Online resource launched to help buyers spot bid rigging

A free online learning resource to help procurement professionals spot the signs of bid rigging has been released by the Competition and Markets Authority (CMA) and the Crown Commercial Service.

The CMA said bid rigging, a form of anti competitive behaviour where companies collude during the tendering process, could inflate the price of contracts by 10-20% or more.

The online module, made available by CIPS and the Local Government Association (LGA), is meant to take no longer than 40 minutes and aims to teach procurement professionals how to spot the signs of bid rigging and what to do if you suspect bid rigging is taking place.

In an open letter to procurement professionals, the CMA said that every year “billions of pounds are spent procuring goods and services in the UK” and called bid rigging “a form of cartel”.

It added: “[bid rigging] removes the incentive for companies to compete to win a contract, which in turn means purchasers do not get true value for money.”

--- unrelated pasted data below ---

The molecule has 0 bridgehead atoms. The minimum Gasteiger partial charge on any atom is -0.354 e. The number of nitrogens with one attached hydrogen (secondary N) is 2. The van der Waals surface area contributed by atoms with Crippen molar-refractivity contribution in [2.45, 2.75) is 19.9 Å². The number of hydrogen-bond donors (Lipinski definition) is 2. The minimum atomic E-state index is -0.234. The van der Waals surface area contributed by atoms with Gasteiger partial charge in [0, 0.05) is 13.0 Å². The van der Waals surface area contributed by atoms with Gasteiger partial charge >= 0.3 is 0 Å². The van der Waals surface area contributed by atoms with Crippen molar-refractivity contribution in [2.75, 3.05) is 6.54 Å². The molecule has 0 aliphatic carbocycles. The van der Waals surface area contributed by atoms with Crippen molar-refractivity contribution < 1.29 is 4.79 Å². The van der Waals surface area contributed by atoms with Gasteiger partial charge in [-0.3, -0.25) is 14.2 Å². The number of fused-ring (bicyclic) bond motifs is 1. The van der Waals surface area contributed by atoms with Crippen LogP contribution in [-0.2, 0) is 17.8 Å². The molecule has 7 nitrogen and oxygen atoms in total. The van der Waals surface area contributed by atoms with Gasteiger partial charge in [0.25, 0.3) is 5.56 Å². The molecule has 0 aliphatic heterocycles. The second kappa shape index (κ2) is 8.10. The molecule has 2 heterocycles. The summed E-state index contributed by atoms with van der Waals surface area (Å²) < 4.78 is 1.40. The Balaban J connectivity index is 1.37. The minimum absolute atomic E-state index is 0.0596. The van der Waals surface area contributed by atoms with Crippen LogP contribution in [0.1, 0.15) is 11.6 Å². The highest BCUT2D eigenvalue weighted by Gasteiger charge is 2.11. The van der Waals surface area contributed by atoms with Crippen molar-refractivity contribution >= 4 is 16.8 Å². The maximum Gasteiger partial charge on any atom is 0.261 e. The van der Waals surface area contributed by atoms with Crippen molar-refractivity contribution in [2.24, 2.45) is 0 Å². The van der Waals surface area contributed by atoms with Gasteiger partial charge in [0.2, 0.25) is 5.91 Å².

In a statement John Kirkpatric, senior director of advocacy at CMA, said bid rigging cost “taxpayers and consumers many millions of pounds”, adding the new learning resources would “help procurers spot cases and root out attempts to cheat before they cause any damage”.

As well as the online learning tools aimed at all procurement professionals, the CMA has also released guidelines and a short animated video specifically for the public sector.

David Noble, group CEO, CIPS, said: “This is too important an issue to allow these bad behaviours to colour the good that sound procurement and supply chain management brings to the public sector.”

Companies taking part in bid rigging can collude in many different ways. They can take turns to submit the lowest bid, arrange for one or more of the bidders to submit an artificially high bid or agree to not compete for a tender, usually in exchange for some other financial gain such as an agreement to receive subcontracted work.

The CMA advises anyone who is suspicions of bid rigging taking place to call the cartel's hotline.

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